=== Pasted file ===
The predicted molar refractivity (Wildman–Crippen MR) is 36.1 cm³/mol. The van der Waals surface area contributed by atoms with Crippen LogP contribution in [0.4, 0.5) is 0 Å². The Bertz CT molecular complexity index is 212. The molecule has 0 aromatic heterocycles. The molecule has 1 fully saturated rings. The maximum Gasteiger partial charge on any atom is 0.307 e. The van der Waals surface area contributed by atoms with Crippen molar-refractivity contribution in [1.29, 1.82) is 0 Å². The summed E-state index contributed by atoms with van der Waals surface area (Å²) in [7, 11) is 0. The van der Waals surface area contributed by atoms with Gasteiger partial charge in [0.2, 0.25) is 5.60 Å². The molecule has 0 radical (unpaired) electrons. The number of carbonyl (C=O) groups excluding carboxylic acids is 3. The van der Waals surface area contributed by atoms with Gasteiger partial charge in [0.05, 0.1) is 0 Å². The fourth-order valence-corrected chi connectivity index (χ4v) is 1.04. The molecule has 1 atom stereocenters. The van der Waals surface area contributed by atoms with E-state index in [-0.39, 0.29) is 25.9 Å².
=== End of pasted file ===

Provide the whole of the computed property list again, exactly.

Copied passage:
The predicted molar refractivity (Wildman–Crippen MR) is 36.1 cm³/mol. The van der Waals surface area contributed by atoms with Crippen LogP contribution in [0.4, 0.5) is 0 Å². The Bertz CT molecular complexity index is 212. The molecule has 0 aromatic heterocycles. The molecule has 1 fully saturated rings. The maximum Gasteiger partial charge on any atom is 0.307 e. The van der Waals surface area contributed by atoms with Crippen molar-refractivity contribution in [1.29, 1.82) is 0 Å². The summed E-state index contributed by atoms with van der Waals surface area (Å²) in [7, 11) is 0. The van der Waals surface area contributed by atoms with Gasteiger partial charge in [0.2, 0.25) is 5.60 Å². The molecule has 0 radical (unpaired) electrons. The number of carbonyl (C=O) groups excluding carboxylic acids is 3. The van der Waals surface area contributed by atoms with Gasteiger partial charge in [0.05, 0.1) is 0 Å². The fourth-order valence-corrected chi connectivity index (χ4v) is 1.04. The molecule has 1 atom stereocenters. The van der Waals surface area contributed by atoms with E-state index in [-0.39, 0.29) is 25.9 Å².